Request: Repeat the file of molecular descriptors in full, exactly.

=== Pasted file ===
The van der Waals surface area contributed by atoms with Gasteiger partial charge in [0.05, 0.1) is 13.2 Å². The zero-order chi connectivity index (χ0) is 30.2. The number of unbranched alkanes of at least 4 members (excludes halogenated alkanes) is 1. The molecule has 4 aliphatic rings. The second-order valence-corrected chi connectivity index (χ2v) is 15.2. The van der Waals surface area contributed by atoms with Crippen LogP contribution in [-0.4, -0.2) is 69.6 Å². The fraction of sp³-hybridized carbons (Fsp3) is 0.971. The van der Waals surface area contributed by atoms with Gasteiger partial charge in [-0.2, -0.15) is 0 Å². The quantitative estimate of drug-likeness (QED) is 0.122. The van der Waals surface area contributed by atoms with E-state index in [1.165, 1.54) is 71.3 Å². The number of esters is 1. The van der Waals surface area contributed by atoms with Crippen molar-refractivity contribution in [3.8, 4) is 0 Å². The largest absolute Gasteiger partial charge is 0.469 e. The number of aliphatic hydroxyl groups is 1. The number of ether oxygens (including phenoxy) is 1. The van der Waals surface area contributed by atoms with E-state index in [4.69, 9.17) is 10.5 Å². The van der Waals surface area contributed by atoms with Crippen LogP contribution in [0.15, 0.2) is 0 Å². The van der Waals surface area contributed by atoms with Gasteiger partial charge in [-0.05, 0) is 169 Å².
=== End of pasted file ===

The van der Waals surface area contributed by atoms with Gasteiger partial charge in [0.05, 0.1) is 13.2 Å². The zero-order chi connectivity index (χ0) is 30.2. The number of unbranched alkanes of at least 4 members (excludes halogenated alkanes) is 1. The molecule has 4 aliphatic rings. The second-order valence-corrected chi connectivity index (χ2v) is 15.2. The van der Waals surface area contributed by atoms with Crippen LogP contribution in [-0.4, -0.2) is 69.6 Å². The fraction of sp³-hybridized carbons (Fsp3) is 0.971. The van der Waals surface area contributed by atoms with Gasteiger partial charge in [-0.2, -0.15) is 0 Å². The quantitative estimate of drug-likeness (QED) is 0.122. The van der Waals surface area contributed by atoms with E-state index in [1.165, 1.54) is 71.3 Å². The number of esters is 1. The van der Waals surface area contributed by atoms with Crippen molar-refractivity contribution in [3.8, 4) is 0 Å². The largest absolute Gasteiger partial charge is 0.469 e. The number of aliphatic hydroxyl groups is 1. The number of ether oxygens (including phenoxy) is 1. The van der Waals surface area contributed by atoms with E-state index in [4.69, 9.17) is 10.5 Å². The van der Waals surface area contributed by atoms with Crippen LogP contribution in [0.15, 0.2) is 0 Å². The van der Waals surface area contributed by atoms with Gasteiger partial charge in [-0.05, 0) is 169 Å².